Everything you need to know about Rio Carnival

Once a year, Rio's streets are clogged with partygoers celebrating carnival – a colourful feast of music, costumes and dancing. The atmosphere at the world's largest festival is electric so let's have a look at what it offers up!

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Carnival in Brazil is so important that people say that the year only really begins after the dancing and music has come to an end! As carnival usually takes place at the end of February or the beginning of March, this means that not that much gets done in the months leading up to it as everyone prepares for the festival to begin.

All of the people you see in the parades compete as part of a samba school and only the very best make it to the Sambodromo where the judging takes place. In the year leading up to carnival, the schools need to make all of the costumes by hand, build an impressive looking float and get their choreography for the endless dancing just right!

The judges look at several different categories when determining the winning samba school – a very prestigious title. They look at how good the costumes are, the theme behind the whole production, their timing and the original music that each school plays throughout the 70 minutes of the parade. Over two days the best samba schools parade and show off their skills and on the third and final day the winners dance their hearts out in an attempt to win the crown of overall best samba school.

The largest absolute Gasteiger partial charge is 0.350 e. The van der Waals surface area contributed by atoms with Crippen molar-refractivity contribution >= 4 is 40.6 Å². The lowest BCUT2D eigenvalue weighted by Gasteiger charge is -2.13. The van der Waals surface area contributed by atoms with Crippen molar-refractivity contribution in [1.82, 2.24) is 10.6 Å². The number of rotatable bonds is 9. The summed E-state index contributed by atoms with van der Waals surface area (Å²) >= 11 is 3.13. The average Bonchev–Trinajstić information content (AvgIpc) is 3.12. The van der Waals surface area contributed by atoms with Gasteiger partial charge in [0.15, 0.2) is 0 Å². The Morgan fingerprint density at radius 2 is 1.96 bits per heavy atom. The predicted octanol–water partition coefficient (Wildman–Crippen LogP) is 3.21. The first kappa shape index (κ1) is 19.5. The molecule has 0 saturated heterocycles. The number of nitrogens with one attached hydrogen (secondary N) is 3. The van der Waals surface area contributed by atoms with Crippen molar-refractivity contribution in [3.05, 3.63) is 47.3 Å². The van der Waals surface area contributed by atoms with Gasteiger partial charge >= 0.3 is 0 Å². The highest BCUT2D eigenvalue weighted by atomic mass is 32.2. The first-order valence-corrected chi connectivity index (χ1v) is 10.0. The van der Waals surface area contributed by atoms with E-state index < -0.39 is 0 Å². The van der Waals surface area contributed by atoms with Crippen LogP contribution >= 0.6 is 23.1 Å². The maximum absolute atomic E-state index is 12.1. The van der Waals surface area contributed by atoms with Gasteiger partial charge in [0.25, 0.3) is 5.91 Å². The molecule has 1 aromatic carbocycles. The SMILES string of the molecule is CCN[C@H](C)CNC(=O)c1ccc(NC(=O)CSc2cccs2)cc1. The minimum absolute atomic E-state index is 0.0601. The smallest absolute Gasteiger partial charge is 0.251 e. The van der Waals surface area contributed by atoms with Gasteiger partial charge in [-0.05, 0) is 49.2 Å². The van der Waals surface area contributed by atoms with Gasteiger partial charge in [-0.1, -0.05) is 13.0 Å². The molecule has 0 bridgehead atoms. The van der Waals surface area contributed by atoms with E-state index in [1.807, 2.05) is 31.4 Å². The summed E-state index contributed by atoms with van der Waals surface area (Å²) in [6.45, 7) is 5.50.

The parades often have a political message and so you’ll sometimes see floats criticising a member of Brazil’s political elite or sending an environmental message to people watching in the sambodromo. This year for instance, the Mangueira samba school told the hidden history of Brazil which doesn’t appear in textbooks. Throughout the parade they highlighted the resistance and heroism of Brazilian Indians and African people kidnapped and enslaved in Brazil; something that kids don’t usually get taught about in school.

While the Sambodromo is the pinnacle of Rio Carnival, there are hundreds of other smaller parades going on around the city at the same time. These are called blocos and the streets throng with people dancing and enjoying the pulsating samba rhythms. While these blocos often have their own theme or costume, they are less formal than the main samba schools but are great fun as you can actually take part in them. You can usually just join one and follow it for a couple of blocks before following another brightly coloured mass of dancing people.

Everywhere you go you’ll hear music enticing you onwards and the delicious smell of barbecue from street-sellers along the way. There are loads of drinks-sellers and people selling snacks and street food to keep you fuelled up for your heavy day of partying. As there are millions of people in the streets during carnival, it can get pretty crowded and so some of the best blocos to head to are along the iconic beaches of Ipanema and Copacabana where you can enjoy the refreshing breeze from the ocean.

With so much going on, carnival really is one of the best times of the year to visit Rio de Janeiro and you’re almost guaranteed to have a great time. So put on your dancing shoes, grab a caipirinha and get ready to samba!

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